STAC's working definition of artificial intelligence (AI) encompasses both neural approaches like Deep Learning as well as non-neural machine learning approaches such as support vector machines and genetic algorithms.
The financial markets were early adopters of AI, and its use is growing: growing in the number of organizations using AI techniques, the range of techniques being deployed, and the purposes they are putting them to.
STAC focuses on two aspects of AI: what is possible and how to make what is possible doable.
With respect to the first question, there is ongoing--sometimes conflicting--dialog within the STAC Benchmark Council about use cases, including applying Deep Learning to trading, and whether AI is better for developing strategies directly or providing clues to human quants, and where Deep Learning fits in the pantheon of AI techniques.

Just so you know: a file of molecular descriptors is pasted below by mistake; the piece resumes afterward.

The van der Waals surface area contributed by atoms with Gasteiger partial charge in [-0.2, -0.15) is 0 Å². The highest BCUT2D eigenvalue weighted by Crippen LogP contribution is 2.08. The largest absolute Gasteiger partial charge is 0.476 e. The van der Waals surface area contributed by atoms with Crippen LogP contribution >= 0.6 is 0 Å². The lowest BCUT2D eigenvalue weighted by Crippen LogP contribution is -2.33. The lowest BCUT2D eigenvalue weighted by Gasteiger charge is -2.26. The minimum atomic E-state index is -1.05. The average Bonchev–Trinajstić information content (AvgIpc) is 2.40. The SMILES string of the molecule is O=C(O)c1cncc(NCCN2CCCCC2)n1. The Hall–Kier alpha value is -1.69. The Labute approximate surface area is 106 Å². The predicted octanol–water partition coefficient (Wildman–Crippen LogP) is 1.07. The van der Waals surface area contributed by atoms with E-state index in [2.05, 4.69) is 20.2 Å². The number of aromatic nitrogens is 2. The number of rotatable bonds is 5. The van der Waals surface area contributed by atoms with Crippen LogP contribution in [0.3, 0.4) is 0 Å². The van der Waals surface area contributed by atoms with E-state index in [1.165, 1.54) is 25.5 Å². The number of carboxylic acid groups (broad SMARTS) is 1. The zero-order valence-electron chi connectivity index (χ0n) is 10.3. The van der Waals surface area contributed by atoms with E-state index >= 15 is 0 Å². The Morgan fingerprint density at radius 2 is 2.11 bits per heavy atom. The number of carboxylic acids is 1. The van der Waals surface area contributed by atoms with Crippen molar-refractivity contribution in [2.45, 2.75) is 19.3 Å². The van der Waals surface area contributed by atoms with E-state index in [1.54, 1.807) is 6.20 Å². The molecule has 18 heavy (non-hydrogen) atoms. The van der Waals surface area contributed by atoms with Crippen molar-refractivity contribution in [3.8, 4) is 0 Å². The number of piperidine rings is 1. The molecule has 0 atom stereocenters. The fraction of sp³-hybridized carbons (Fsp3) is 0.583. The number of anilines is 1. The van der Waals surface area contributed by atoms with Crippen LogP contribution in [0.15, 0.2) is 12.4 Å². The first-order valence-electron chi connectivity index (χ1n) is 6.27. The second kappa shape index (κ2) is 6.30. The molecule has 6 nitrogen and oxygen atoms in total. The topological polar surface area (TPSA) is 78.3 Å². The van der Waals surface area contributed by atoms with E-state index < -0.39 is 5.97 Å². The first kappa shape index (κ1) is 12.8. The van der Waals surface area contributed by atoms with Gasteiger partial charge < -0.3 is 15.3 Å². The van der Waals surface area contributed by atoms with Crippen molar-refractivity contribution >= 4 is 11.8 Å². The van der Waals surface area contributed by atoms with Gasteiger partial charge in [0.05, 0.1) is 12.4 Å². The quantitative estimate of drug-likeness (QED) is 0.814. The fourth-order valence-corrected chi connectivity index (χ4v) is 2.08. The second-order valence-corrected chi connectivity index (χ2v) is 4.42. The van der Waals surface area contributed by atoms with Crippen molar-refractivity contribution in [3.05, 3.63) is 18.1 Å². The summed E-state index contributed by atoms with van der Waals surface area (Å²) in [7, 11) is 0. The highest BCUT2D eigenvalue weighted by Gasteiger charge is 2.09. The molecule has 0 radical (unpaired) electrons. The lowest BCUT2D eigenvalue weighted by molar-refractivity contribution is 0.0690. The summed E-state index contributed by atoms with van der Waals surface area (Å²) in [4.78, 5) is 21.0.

There have also been overviews of artificial intelligence as a whole and Deep Learning in particular, as well as specific cases, such as using Deep Learning to predict market movements or to understand interactions that happen by voice, or using FPGA to accelerate strategy development through genetic algorithms.
The growth of AI in financial markets is a significant driver for other hot topics within the STAC community, including quant finance as a whole, the role of cloud computing, and the storage and memory revolution.
STAC is currently setting up a working group around artificial intelligence benchmarking. If you're interested, please contact us.